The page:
DON'T BE UNREASONABLE bumper stickers

If you want one, email us. I think they're
worth maybe five bucks
or something... you know, with postage added
and all that... maybe... I don't know, let's just
say six-fifty all in.
Which is... you know, like going along with
the concept 'n' all,
not really all that unreasonable.
estuarypublications@yahoo.com
She wasn't saying that I could do anything about them... or anything
at all about the traffic... she was merely suggesting that
if I wished
to
I could probably do something about my own attitude.

Still, I thought the three of us—the slow-poke, the truck driver and
the real reason for both their problems—were all guilty. Though
undoubtedly wonderful people in every other aspect of our lives, we
had all, momentarily, lost sight of the big picture. Each of us had
given in to our baser instincts and had become unreasonable behind
the wheel. So, you know, I could kind of relate...

I had no idea why the slow-poke was driving so slowly, BUT had to
admit that there were times when I've driven slowly, and had good
reason for doing so. I also confessed that I had no idea why that
truck-driving moron was being so aggressive, but, had to admit that
there were times, in my past, when I'd driven slowly for no other
reason than to piss off people like him.

Now, freshly awash in wifely wisdom, I could see that
that kind of
behavior
probably had been maybe just a little bit unreasonable.

At that very moment I had a vision.

I saw all the people in all their cars, stuck in traffic on every street,
every road, every highway and byway throughout this great nation.
And I saw the possibility of a brighter future for all of us.

And that bright future was built upon THIS: a bumper sticker...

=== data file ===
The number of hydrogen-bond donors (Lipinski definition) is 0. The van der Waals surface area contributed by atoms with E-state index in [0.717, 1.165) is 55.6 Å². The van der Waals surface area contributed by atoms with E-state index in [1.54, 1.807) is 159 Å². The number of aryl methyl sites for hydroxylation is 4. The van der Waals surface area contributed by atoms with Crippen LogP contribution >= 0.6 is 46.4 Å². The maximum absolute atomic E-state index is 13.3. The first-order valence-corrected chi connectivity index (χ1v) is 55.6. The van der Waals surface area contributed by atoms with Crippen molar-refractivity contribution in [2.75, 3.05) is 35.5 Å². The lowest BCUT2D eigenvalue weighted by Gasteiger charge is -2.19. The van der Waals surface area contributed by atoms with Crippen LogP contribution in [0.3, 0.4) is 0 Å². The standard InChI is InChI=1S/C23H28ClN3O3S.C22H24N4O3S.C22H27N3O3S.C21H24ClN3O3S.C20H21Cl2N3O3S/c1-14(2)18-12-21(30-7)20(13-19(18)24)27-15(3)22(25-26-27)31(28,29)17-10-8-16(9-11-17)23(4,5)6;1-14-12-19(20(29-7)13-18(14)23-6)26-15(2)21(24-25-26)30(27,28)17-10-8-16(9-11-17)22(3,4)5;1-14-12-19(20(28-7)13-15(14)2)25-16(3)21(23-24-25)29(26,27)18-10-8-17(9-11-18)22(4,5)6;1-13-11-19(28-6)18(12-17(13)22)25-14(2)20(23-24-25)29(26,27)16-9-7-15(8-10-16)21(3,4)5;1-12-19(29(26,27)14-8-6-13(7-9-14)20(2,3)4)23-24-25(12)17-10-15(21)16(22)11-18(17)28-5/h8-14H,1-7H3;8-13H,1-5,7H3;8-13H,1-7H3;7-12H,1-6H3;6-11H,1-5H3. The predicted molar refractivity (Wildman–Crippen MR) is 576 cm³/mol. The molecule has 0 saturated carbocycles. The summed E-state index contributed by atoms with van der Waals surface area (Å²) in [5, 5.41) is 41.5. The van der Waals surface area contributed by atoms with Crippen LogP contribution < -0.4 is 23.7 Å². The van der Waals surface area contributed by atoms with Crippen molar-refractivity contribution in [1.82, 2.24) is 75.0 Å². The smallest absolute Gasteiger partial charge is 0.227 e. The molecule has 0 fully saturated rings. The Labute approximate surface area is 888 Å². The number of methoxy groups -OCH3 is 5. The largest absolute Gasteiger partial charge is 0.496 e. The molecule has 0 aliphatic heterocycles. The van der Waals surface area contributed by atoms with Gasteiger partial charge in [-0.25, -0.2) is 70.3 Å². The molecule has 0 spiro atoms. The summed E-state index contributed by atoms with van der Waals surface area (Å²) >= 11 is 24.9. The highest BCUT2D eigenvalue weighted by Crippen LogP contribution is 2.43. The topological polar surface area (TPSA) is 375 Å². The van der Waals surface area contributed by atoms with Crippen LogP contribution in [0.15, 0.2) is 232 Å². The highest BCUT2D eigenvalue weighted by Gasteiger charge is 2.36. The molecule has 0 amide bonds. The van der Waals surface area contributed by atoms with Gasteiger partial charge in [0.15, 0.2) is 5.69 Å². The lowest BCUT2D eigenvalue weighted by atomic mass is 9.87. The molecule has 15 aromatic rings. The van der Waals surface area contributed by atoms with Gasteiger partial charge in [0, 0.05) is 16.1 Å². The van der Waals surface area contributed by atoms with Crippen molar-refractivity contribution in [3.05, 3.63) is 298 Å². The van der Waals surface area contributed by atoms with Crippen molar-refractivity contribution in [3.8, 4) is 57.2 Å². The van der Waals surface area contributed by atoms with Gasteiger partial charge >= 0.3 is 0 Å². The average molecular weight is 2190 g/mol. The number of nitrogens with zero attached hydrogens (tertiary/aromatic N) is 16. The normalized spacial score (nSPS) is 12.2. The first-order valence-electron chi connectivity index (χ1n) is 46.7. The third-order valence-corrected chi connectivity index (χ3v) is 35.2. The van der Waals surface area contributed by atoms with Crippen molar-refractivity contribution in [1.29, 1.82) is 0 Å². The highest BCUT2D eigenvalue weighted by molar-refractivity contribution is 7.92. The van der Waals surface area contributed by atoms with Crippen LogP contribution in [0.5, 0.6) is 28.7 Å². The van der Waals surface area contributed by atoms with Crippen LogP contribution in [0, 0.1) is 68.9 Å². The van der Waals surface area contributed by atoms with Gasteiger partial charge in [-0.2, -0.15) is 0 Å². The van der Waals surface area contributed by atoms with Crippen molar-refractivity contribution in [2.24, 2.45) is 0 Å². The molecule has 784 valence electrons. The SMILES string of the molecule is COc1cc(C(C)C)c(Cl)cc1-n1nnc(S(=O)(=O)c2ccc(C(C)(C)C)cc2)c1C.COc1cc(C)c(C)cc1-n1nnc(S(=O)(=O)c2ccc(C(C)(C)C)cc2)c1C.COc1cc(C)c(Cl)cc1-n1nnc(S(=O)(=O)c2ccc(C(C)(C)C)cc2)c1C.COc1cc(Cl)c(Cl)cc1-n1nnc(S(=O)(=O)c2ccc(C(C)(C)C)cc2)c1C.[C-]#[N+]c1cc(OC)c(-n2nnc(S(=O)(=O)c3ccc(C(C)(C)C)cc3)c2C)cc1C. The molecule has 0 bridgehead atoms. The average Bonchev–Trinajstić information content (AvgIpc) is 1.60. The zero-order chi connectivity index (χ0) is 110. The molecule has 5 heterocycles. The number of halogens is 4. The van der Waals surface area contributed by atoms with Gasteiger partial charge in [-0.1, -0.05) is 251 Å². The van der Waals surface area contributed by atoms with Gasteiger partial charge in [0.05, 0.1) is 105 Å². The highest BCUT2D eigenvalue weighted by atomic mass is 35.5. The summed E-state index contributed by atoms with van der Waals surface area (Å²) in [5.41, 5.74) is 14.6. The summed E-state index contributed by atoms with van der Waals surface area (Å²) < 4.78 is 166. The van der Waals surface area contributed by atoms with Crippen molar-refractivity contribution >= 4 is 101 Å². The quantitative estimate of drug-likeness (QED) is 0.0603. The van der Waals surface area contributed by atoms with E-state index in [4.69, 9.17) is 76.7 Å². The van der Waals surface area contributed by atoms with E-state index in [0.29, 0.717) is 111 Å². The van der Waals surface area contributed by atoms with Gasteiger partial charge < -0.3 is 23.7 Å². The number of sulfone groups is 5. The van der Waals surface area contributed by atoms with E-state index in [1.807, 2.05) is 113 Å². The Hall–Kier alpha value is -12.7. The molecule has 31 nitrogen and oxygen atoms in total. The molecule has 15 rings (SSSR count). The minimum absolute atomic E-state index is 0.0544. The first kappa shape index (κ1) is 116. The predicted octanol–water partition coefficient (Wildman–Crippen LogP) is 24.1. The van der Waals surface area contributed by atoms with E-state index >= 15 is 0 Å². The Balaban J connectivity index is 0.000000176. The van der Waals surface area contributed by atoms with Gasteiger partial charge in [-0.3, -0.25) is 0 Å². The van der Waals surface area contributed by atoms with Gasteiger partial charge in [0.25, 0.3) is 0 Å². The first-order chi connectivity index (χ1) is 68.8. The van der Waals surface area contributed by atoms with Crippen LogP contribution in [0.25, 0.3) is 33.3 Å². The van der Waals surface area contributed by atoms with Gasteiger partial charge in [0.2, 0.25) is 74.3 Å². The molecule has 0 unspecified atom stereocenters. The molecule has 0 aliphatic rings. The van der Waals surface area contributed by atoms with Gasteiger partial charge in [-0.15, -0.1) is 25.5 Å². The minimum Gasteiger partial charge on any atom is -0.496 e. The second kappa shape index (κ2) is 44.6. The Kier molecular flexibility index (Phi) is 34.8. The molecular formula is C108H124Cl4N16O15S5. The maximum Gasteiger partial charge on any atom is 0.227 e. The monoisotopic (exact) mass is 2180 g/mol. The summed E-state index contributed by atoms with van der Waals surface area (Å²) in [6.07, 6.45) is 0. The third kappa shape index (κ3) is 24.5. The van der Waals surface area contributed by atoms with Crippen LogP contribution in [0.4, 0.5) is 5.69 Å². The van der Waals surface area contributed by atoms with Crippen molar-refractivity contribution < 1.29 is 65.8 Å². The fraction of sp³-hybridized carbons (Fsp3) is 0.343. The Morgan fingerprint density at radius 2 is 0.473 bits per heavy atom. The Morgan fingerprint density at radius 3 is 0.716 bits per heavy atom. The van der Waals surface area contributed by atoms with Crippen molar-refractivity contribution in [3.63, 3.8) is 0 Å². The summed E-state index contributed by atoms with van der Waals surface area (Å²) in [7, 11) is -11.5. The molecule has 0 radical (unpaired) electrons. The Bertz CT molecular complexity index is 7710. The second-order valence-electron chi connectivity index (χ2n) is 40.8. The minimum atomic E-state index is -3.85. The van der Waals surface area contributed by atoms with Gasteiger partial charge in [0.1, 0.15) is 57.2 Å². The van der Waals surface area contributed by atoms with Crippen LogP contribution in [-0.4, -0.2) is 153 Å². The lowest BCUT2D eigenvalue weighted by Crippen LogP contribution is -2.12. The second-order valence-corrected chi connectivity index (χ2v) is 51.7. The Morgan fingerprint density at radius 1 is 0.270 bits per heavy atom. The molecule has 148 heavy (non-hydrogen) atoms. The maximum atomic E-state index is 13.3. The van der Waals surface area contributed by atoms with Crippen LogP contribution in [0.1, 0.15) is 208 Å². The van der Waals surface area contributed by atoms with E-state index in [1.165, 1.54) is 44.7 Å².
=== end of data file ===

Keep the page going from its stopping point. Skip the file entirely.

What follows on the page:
One day, while stuck in traffic—with a slow-poke impeding us, and a
large truck riding my rear bumper—I had a realization.

I realized that there are three types of drivers in this world: the slow-
poke—like the guy directly in front of me—with no real desire to
ever get anywhere, and... the truck driver—like that guy on my tail—
driving as if engulfed in flames, with me the last remaining obstacle
between himself and running water, and... reasonable drivers—like
myself—victim to the mindless dawdling of one and prey to the self-
imposed urgency of the other.

I presented this theory to my wife, who casually replied, “Don’t you
see that YOU are the truck driver for that poor person in front of us,
as well as the slow-poke for the truck driver behind us?”

Actually, I hadn’t seen that. And, at the time, it seemed like the most
remarkable observation I had ever heard.

So, apparently
I was the problem. I was being unreasonable (again).

The slow-poke would have agreed with her. He probably thought I was
both unreasonable and pushy (if he had any thoughts at all).
The truck driver would have agreed as well. All he was asking was that
I clear a wide path through slow-moving traffic for him.

I thought about that a bit... while keeping one very wary eye on the
rearview mirror. Slowly (as is my way) I began to understand what my
wife was trying to tell me. Then, suddenly, I could see it all clearly.
Someone once said to me, "If you don't take yourself seriously, you can't expect others to take you seriously."
And I said, "Well, there you go."                                                                                                              
C DC B
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It's a simple thought, which can be expressed in a variety of ways:
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